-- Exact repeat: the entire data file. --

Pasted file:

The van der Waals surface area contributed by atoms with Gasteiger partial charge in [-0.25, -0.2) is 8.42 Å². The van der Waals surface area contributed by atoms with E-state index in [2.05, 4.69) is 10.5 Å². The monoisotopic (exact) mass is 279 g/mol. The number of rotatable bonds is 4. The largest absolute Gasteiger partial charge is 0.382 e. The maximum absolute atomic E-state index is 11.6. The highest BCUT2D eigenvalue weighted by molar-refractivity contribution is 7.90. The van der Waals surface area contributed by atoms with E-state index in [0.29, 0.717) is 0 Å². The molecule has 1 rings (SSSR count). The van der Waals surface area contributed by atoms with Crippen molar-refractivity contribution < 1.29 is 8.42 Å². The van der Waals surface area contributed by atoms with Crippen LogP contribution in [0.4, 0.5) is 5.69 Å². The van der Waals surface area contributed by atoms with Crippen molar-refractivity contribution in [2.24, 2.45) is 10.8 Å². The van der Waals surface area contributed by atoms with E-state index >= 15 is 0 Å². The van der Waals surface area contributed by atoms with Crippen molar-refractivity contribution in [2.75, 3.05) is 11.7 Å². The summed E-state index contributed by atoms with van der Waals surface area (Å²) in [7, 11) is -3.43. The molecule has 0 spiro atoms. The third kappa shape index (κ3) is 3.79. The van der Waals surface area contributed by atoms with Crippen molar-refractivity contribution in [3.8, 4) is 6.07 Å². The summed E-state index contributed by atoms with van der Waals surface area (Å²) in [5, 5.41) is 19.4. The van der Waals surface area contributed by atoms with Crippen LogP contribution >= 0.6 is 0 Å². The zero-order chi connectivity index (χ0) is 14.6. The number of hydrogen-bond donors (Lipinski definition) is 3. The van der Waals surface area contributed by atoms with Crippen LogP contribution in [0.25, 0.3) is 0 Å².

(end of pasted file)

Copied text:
The van der Waals surface area contributed by atoms with Gasteiger partial charge in [-0.25, -0.2) is 8.42 Å². The van der Waals surface area contributed by atoms with E-state index in [2.05, 4.69) is 10.5 Å². The monoisotopic (exact) mass is 279 g/mol. The number of rotatable bonds is 4. The largest absolute Gasteiger partial charge is 0.382 e. The maximum absolute atomic E-state index is 11.6. The highest BCUT2D eigenvalue weighted by molar-refractivity contribution is 7.90. The van der Waals surface area contributed by atoms with E-state index in [0.29, 0.717) is 0 Å². The molecule has 1 rings (SSSR count). The van der Waals surface area contributed by atoms with Crippen molar-refractivity contribution < 1.29 is 8.42 Å². The van der Waals surface area contributed by atoms with Crippen LogP contribution in [0.4, 0.5) is 5.69 Å². The van der Waals surface area contributed by atoms with Crippen molar-refractivity contribution in [2.24, 2.45) is 10.8 Å². The van der Waals surface area contributed by atoms with E-state index >= 15 is 0 Å². The van der Waals surface area contributed by atoms with Crippen molar-refractivity contribution in [2.75, 3.05) is 11.7 Å². The summed E-state index contributed by atoms with van der Waals surface area (Å²) in [7, 11) is -3.43. The molecule has 0 spiro atoms. The third kappa shape index (κ3) is 3.79. The van der Waals surface area contributed by atoms with Crippen molar-refractivity contribution in [3.8, 4) is 6.07 Å². The summed E-state index contributed by atoms with van der Waals surface area (Å²) in [5, 5.41) is 19.4. The van der Waals surface area contributed by atoms with Crippen LogP contribution >= 0.6 is 0 Å². The zero-order chi connectivity index (χ0) is 14.6. The number of hydrogen-bond donors (Lipinski definition) is 3. The van der Waals surface area contributed by atoms with Crippen LogP contribution in [0.25, 0.3) is 0 Å².